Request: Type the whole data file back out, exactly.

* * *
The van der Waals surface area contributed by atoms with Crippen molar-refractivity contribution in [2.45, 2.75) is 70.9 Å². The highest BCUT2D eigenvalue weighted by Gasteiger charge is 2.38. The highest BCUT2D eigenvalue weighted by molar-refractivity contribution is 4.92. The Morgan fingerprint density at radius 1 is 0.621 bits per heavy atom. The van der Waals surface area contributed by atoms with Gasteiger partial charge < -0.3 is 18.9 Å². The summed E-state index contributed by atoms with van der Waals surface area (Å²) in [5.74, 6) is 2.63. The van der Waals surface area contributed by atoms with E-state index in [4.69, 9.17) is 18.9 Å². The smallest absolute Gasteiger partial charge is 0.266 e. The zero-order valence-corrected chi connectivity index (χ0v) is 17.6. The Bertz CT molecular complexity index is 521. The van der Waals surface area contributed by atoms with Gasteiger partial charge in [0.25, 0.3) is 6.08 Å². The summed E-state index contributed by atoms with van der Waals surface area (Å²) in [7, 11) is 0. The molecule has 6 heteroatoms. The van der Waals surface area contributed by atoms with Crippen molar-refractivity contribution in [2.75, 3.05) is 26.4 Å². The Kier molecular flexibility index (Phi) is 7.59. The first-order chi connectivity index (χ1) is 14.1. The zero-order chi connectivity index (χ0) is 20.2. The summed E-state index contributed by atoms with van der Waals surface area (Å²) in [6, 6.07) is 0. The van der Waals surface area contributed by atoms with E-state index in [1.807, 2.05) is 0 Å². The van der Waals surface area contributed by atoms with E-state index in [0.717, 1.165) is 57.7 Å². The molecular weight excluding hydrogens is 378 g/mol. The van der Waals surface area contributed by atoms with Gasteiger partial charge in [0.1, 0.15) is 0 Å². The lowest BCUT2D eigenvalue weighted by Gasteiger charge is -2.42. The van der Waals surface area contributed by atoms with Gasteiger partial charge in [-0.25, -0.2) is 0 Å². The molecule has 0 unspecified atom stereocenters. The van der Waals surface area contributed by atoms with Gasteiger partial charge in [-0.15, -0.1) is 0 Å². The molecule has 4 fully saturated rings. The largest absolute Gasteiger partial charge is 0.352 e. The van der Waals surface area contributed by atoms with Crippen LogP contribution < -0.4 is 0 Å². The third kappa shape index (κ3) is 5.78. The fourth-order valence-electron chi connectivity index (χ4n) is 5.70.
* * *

The van der Waals surface area contributed by atoms with Crippen molar-refractivity contribution in [2.45, 2.75) is 70.9 Å². The highest BCUT2D eigenvalue weighted by Gasteiger charge is 2.38. The highest BCUT2D eigenvalue weighted by molar-refractivity contribution is 4.92. The Morgan fingerprint density at radius 1 is 0.621 bits per heavy atom. The van der Waals surface area contributed by atoms with Gasteiger partial charge < -0.3 is 18.9 Å². The summed E-state index contributed by atoms with van der Waals surface area (Å²) in [5.74, 6) is 2.63. The van der Waals surface area contributed by atoms with E-state index in [4.69, 9.17) is 18.9 Å². The smallest absolute Gasteiger partial charge is 0.266 e. The zero-order valence-corrected chi connectivity index (χ0v) is 17.6. The Bertz CT molecular complexity index is 521. The van der Waals surface area contributed by atoms with Gasteiger partial charge in [0.25, 0.3) is 6.08 Å². The summed E-state index contributed by atoms with van der Waals surface area (Å²) in [7, 11) is 0. The molecule has 6 heteroatoms. The van der Waals surface area contributed by atoms with Crippen molar-refractivity contribution in [2.75, 3.05) is 26.4 Å². The Kier molecular flexibility index (Phi) is 7.59. The first-order chi connectivity index (χ1) is 14.1. The zero-order chi connectivity index (χ0) is 20.2. The summed E-state index contributed by atoms with van der Waals surface area (Å²) in [6, 6.07) is 0. The van der Waals surface area contributed by atoms with E-state index in [1.807, 2.05) is 0 Å². The van der Waals surface area contributed by atoms with E-state index in [0.717, 1.165) is 57.7 Å². The molecular weight excluding hydrogens is 378 g/mol. The van der Waals surface area contributed by atoms with Gasteiger partial charge in [0.1, 0.15) is 0 Å². The lowest BCUT2D eigenvalue weighted by Gasteiger charge is -2.42. The van der Waals surface area contributed by atoms with Gasteiger partial charge in [-0.25, -0.2) is 0 Å². The molecule has 0 unspecified atom stereocenters. The van der Waals surface area contributed by atoms with Gasteiger partial charge in [-0.15, -0.1) is 0 Å². The molecule has 4 fully saturated rings. The largest absolute Gasteiger partial charge is 0.352 e. The van der Waals surface area contributed by atoms with Crippen LogP contribution < -0.4 is 0 Å². The third kappa shape index (κ3) is 5.78. The fourth-order valence-electron chi connectivity index (χ4n) is 5.70.